Sunday, January 31, 2010

Kessler's Favorite Whiskey

What better way to stay warm on a cold, snowy day than with a smooth as silk American blend.

Monday, January 25, 2010

From The Bowels Of My Brain

Periodically I will post a batch of unrelated thoughts. I'm calling this "From The Bowels Of My Brain", which may not be accurate because the thoughts originated in my mind, but I like the alliteration and the fact that I can use the word "bowels" without talking about poop.Well, I just ruined that.

Here we go.

>> I was attracted to Walgreen's because of their $2.99 Milk sale. I spent $9.84. Drugstore sales work.

>> The vast majority of shoes sold in America are ugly.

>> I just realized recently that the sound of snapping your fingers comes, not from friction, but from your middle finger banging against the base of your thumb. Don't act like you've thought about that before. Or maybe I'm just dumb.

>> If we wash our bodies and our dishes with warm water, why don't we wash our teeth with it?

>> The ONLY thing you can talk about with a stranger on an elevator is the weather.

>> If I had a nickel for every time I've heard the phrase "Eight to fifteen inches of snow is expected in the Triad", I'd be five cents richer.

>> "Congratufreakinlations" autocompletes on my phone. Maybe I should come up with a better congratulatory phrase.

>> Brett Favre is 40.

>> It is not possible to not watch "The Fugitive" if you stumble upon it on TV.

>> One of the least fulfilling experiences a human can have: Holding back a sneeze.

>> One of the benefits of having a kid is that it gives you a chance to blog about something other than, "Today I stared at spreadsheets and PowerPoint Presentations while surrounded by gray fabric for 9 hours. Then I came home."

>> Babies are dumber than dogs. #fact

>> Never doubt meteorologists.

>> Eating ice cream with a fork is a better experience than eating it with a spoon.

Finally, I would like to dedicate this post to the first person who drank the white fluid that comes out of a cow's teat.

Monday, January 18, 2010

Sister On Haiti


Sister Abby with her boyfriend, Allan
My sister is a 2nd grade teacher in Copan Ruinas, Honduras. She walks through dirt (and mud) streets to school each morning. The power goes out in the whole town on a daily basis. Meat for sale sits on tables, uncovered, in the street. Many kids she interacts with have no toys, few clothes, and limited food options. Thus, she has a unique perspective on the disaster in Haiti.

She posted to her blog the other day about Haiti and I thought it was worth sharing here.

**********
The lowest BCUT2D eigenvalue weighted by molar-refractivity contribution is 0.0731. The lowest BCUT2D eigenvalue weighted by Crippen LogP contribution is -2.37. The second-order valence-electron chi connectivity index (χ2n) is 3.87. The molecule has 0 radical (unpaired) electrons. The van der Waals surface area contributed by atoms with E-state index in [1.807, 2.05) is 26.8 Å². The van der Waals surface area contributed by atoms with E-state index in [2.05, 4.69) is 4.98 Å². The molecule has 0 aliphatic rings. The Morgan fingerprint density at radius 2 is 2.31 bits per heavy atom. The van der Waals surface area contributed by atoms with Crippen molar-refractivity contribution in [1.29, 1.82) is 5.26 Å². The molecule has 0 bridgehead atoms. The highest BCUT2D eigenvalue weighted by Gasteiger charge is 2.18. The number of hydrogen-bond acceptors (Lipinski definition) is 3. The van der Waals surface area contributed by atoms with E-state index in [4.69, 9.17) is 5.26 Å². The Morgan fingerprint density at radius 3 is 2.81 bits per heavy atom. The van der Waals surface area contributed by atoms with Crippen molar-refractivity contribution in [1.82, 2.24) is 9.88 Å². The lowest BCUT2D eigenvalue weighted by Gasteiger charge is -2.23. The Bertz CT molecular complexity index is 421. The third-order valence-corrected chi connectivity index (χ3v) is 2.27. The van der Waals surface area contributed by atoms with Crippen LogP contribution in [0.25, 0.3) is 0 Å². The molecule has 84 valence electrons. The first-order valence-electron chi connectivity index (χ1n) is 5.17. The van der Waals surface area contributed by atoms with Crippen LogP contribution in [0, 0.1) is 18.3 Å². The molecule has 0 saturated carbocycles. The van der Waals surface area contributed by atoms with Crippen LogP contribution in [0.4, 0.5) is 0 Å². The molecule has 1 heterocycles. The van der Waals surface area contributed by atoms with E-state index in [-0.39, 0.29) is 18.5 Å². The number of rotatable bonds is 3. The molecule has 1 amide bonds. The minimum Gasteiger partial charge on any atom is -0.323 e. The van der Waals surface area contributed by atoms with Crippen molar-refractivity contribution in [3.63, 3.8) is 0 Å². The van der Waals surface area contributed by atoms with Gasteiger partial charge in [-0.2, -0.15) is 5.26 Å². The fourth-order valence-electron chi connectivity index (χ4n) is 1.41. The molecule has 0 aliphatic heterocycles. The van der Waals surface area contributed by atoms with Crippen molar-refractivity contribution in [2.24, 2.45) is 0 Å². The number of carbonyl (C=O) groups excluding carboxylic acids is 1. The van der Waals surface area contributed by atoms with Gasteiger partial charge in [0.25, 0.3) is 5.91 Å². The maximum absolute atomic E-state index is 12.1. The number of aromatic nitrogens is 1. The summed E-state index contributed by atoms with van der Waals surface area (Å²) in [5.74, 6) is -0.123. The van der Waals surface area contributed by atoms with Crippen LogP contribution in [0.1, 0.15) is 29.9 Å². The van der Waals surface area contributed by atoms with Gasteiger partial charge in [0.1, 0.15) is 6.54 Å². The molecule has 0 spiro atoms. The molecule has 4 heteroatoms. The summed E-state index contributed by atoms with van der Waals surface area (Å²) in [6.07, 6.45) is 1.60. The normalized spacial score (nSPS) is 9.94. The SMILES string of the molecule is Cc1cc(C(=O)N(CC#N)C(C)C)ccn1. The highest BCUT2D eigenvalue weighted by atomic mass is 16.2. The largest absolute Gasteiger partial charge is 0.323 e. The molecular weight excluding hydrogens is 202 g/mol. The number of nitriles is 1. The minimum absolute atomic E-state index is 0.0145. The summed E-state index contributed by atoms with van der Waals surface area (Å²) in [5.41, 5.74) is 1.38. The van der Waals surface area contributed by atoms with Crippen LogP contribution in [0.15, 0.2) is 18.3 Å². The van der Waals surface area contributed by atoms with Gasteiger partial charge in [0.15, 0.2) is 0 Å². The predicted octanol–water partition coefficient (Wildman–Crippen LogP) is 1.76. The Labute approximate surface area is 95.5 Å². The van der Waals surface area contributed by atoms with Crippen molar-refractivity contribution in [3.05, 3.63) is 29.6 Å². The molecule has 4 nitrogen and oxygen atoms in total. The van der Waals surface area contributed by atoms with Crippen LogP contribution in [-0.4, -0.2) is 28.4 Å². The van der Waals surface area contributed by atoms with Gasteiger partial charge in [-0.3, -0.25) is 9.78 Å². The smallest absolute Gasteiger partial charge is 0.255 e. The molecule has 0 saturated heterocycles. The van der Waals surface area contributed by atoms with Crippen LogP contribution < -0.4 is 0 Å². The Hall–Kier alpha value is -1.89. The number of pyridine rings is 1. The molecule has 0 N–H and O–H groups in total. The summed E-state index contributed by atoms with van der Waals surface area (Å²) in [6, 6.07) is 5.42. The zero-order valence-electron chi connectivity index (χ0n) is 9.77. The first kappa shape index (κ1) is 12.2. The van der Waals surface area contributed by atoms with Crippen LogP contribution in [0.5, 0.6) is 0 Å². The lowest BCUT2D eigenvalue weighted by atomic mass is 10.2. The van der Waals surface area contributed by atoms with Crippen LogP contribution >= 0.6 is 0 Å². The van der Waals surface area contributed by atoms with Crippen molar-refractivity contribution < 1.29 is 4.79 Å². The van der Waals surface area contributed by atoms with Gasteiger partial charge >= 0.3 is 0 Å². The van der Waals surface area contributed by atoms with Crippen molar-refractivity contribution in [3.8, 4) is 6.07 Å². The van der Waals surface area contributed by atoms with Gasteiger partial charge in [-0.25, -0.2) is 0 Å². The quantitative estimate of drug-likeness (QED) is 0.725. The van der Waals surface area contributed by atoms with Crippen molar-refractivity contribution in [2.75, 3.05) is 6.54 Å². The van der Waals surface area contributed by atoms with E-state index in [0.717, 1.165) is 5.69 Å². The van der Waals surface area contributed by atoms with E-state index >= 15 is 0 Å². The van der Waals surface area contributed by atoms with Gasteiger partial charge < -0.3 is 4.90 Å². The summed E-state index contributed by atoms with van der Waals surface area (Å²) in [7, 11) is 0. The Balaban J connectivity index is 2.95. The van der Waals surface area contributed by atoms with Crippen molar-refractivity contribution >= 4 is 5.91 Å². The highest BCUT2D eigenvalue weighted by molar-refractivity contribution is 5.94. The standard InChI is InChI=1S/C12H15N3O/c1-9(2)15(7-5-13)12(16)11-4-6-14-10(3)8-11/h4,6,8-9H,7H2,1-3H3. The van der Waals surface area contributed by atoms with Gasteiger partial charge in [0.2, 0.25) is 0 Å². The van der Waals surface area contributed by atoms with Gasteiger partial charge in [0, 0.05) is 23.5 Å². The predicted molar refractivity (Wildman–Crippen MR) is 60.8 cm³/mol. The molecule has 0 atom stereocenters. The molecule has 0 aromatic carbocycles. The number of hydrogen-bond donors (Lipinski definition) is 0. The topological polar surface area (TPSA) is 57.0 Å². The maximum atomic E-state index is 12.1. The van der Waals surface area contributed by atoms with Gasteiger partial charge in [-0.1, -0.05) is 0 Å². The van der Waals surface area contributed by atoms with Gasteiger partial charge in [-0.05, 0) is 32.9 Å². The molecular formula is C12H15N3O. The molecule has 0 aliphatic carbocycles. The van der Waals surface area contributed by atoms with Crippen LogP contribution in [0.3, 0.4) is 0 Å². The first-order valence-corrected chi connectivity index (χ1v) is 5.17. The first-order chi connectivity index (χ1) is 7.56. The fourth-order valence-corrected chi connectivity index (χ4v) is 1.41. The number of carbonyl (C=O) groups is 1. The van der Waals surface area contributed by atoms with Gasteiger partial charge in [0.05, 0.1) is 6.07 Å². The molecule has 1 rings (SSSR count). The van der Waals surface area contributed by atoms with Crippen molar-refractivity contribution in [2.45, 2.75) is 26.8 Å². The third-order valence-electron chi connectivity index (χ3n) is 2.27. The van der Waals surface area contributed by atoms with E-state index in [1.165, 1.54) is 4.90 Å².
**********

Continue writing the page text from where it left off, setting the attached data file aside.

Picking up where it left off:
Snippet:

"...I just cannot imagine everything I know being taken from me, my family killed/injured, my home demolished, my city streets un-walkable, the hospital ruined, no power, no water….and the list continues. and I certainly cannot imagine a city/town having to recover from destruction like that, or the disease that is going to follow such a terrible disaster. I tried to imagine if something like that happened in Copan, what would the people do? It breaks my heart to think that the people in Haiti are similar to the people in Copan in terms of wealth, and just the devastation and long, long road that is ahead of them. I have questioned the Lord a lot this week on why this happened to Haiti? One of the poorest countries in the Western Hemisphere. They already had SO little…and why this now? It just doesn’t make sense. But today, I was journaling and the Lord just reminded me that He is exactly that…the Lord. and He is in control. He knows those people. He feels for those people. He loves those people so incredibly much..."

Monday, January 11, 2010

Kessler Is Home

WARNING: If you don't like to see pictures of babies hooked up to medical machines, then don't look below. (Ashley's note)
------------------------------------------------------------





The last four days have taught us a lot and given us perspective as to just how blessed we are. When you first find out you're having a kid, everyone asks if you want a boy or a girl. The clich├ęd answer is, "So long as it's a healthy baby." I avoided saying that, though it was true. You envision your life with a baby and the baby growing just how you did and how a lot of others have. But you also realize that things don't always go how you envision them. We know several parents who've had children with debilitating ailments from skin disease to brain tumors. After these past four days, I can say, "I can imagine what that would be like," but that's all it would be, imagining. There was never really a moment where I thought there was a likely chance for long-term issues resulting from Kessler's sickness. For that, I'm thankful.